BASN’s Boxing Roundup

By Francis Walker
Updated: August 1, 2008

GlovesNEW YORK — Bernard “The Executioner” Hopkins will be in New York next week to officially announce his very intriguing fight with WBC/WBO middleweight champion Kelly “The Ghost” Pavlik. The two have agreed to a catch-weight bout of 170 pounds and Pavlik’s titles will not be on the line.

Hopkins (48-5-1, 32 KOs) vs. Pavlik (34-0, 30 KOs) will be televised live on HBO Pay-Per-View on Saturday, October 18, boardwalk Hall in Atlantic City, NJ.

Hopkins, arguably one of the greatest middleweight champions in boxing history made a record twenty successful title defenses of his crown. Hopkins became the first fighter to unify the WBC/WBA and IBF 160-pound titles since Marvelous Marvin Hagler when he knocked out Felix Trinidad in the final round of the World Middleweight Championship series in 2001.

Hopkins also became the first fighter to unify the WBC, WBA, IBF, and WBO championships in any weight division when he stopped Oscar De La Hoya on a body shot in 2004.

Hopkins’ best days could very well be behind him. In 2005, Hopkins’ middleweight dominance ended after losing two consecutive decisions to Jermain Taylor.

It was Taylor, whom Pavlik beat to win the middleweight championships last year. Pavlik survived a second-round knockdown to knockout Taylor in the seventh round. Pavlik would beat Taylor again by decision in a catch-weight bout of 166 lbs.

Hopkins will be coming off a 12-round split decision loss to Joe Calzaghe in April. He’s 43 fighting an unbeaten 26 year-old in Pavlik, who starched overmatched mandatory challenger Gary Lockett (KO 3) in June.

Melvina Lathan makes history

Ms. Melvina Lathan was honored at the Harlem PAL in Manhattan last week because, she became the first woman to have been appointed Chairperson of the New York State Athletic Commission (NYSAC). Ms. Lathan was appointed to the position by New York State Governor David Paterson. Ms. Lathan replaces Chairman Ron Scott Stevens.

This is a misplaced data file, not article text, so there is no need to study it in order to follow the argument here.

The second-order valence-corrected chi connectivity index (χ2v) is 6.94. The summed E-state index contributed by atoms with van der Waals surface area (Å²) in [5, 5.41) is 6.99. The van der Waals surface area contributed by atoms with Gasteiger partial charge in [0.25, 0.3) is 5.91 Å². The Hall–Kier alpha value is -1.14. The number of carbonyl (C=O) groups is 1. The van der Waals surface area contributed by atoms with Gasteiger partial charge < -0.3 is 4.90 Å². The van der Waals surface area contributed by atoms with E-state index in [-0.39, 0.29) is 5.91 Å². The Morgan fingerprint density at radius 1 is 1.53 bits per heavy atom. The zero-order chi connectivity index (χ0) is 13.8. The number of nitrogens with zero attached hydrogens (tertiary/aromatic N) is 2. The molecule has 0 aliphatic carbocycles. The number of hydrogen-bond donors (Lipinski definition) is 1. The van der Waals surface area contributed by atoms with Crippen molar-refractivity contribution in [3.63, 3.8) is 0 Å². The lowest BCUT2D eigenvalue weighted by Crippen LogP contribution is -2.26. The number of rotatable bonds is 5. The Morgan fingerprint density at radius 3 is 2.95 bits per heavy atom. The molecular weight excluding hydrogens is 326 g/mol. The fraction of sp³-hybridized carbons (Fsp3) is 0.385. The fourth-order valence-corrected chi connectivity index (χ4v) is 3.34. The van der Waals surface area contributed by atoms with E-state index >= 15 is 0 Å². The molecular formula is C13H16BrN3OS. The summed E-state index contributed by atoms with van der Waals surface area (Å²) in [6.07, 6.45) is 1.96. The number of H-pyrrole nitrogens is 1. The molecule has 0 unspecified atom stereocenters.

“They just wanted to do something special because I am the first woman (who happens to be Black) to ever hold this position,” Ms. Lathan said.

Ms. Lathan, who is also the first African-American licensed boxing judge, is also a New Jersey Boxing Hall of Fame inductee. Her involvement in boxing spans for two decades. Ms. Lathan also travels the country and conducts seminars as to how to judge a boxing match correctly.

Ms. Lathan is a very professional and active member of the boxing community. Throughout her career Ms. Lathan has had to walk a straight-narrow line and it has not been easy. Ms. Lathan’s every step and every syllable that has left her mouth was closely monitored.

It didn’t matter because Ms. Lathan was always professional in her persona and always treated people with respect. Whenever necessary, Ms. Lathan can be very firm because she is the real thing.

As the new Chairperson of NYSAC, Ms. Lathan will face opposition. She will be closely, but carelessly monitored by critics. It’s not going to matter because, Ms. Lathan’s ability analyze and make solid decisions is very credible.

Boxers help to KO poverty

A group of African boxers, along with boxing promoter Bob Duffy of Ring Promotions, will come together in an attempt to KO Poverty in Africa. The event billed as “KnockOut Poverty” will commence on Tuesday, September 23, at the Hammerstein Ballroom in New York.

“KnockOut Poverty” is a groundbreaking event to help fight poverty in Africa. Grammy Award-winning, UN Goodwill Ambassador Youssou N’Dour and company will be scheduled to perform. Proceeds from the evening’s festivities help benefit the “All For Africa” charitable organization.

“I’m honored to be working on such an important fundraiser,” Duffy said in a recent statement. “We’re just involved in the boxing portion of the event, but we’re going to have some of Africa’s best homegrown talent in action September 23rd.”

The card will feature African fighters like Ghana’s Ossie Duran (23-6-1, 9 KOs), from Ghana, Kenya’s Evans “African Warrior” Ashir (29-3, 15 KOs), Nigerian Eromosele “Bad Boy” Albert, Togo’s Jaffa Ballagou (45-6, 39 KOs), and Cameroon’s Manu Ntoh (17-14-1, 10 KOs.

Mora vs. Forrest 2 set